WASHINGTON—Department of Homeland Security (DHS) Secretary Janet Napolitano today announced that the United States and France have established an arrangement to implement the Immigration Advisory Program (IAP)—which allows for the identification of high-risk travelers at foreign airports before they board aircraft bound for the United States—at Paris’ Charles De Gaulle International Airport.
“Terrorism is a global threat that requires an international response,” said Secretary Napolitano. “This collaboration will enhance both the United States’ and France’s capabilities to protect our immigration systems as well as the global aviation network from abuse by terrorists and transnational criminals.”
IAP allows specialized U.S. Customs and Border Protection (CBP) personnel posted in foreign airports to utilize current targeting and passenger analysis information and/or an assessment of passengers’ documentation to identify high-risk persons bound for the United States and make “no board” recommendations to carriers and host governments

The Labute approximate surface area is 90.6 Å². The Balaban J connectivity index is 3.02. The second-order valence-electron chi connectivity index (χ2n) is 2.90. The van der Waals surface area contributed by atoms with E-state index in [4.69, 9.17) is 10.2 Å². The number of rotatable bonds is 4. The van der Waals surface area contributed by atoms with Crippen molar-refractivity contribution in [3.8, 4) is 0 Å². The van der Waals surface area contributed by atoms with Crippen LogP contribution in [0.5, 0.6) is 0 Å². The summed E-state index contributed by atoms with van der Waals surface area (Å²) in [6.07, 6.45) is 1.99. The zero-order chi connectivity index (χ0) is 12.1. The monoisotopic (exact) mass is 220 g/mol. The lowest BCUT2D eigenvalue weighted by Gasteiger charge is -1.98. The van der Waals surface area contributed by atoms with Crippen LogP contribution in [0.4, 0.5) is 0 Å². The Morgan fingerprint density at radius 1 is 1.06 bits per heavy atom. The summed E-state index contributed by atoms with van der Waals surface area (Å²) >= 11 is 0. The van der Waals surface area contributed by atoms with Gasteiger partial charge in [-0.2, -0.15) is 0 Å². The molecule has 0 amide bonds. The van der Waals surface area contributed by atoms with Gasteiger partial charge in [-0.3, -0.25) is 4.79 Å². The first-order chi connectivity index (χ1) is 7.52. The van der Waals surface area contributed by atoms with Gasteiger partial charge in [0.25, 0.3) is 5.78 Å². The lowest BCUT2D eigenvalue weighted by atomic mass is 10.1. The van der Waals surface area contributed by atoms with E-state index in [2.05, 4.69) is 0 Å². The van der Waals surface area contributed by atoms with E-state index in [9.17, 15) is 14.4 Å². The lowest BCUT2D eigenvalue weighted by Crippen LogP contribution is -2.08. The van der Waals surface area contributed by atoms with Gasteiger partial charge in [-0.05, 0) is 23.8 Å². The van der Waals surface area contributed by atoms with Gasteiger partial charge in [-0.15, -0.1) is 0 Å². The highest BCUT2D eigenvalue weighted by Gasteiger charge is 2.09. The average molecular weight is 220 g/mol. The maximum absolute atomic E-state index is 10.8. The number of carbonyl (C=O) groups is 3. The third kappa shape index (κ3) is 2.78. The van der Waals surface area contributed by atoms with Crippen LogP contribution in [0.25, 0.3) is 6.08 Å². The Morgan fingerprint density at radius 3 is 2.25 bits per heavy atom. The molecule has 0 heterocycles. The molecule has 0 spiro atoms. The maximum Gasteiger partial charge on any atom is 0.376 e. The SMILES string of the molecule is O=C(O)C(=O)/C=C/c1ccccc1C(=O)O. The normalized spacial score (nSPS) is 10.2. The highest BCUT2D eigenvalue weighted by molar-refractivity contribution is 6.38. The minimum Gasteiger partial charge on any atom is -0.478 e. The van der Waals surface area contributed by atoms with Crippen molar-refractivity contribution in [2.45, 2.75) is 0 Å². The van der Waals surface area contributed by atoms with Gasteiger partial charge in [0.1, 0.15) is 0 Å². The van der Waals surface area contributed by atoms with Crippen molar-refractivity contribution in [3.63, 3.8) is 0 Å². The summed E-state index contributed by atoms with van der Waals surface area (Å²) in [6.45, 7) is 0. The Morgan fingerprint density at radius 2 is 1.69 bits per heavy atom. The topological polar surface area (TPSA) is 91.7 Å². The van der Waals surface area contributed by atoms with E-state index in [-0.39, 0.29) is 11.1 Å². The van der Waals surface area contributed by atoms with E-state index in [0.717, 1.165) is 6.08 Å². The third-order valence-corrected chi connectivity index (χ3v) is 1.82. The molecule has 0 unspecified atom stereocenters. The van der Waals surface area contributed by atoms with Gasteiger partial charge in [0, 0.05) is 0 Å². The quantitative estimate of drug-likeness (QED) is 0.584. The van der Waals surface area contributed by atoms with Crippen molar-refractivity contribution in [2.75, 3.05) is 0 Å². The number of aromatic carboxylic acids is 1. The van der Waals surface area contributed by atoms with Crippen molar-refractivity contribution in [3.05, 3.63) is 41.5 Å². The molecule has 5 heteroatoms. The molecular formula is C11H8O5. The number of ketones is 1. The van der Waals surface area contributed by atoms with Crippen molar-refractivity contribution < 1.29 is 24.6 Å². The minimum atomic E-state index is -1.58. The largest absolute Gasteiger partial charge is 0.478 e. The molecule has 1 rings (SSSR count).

The arrangement—formalized over the weekend by DHS Assistant Secretary for Policy David Heyman and French Minister of Immigration, Integration, National Identity and Mutually-Supportive Development Eric Besson—will help combat the use of fraudulent travel documents, prevent terrorists and other criminals from entering the United States, disrupt human smuggling and strengthen cooperation between CBP and French officials. A formal signing of the IAP arrangement will follow in August.
Secretary Napolitano signed a similar arrangement with Spanish Interior Minister Alfredo Pérez Rubalcaba on July 1, 2009—implementing IAP at Madrid Barajas International Airport. DHS currently has IAP arrangements with seven countries and operates at nine locations.
In January, Secretary Napolitano traveled to Toledo, Spain, to meet with her European counterparts regarding ways to bolster international aviation security measures and standards. The U.S.-E.U. joint declaration on aviation security that resulted from these meetings committed the U.S. and its participating partners to enhancing channels for information sharing—including the utilization and exchange of liaison officers such as the CBP personnel stationed abroad through IAP.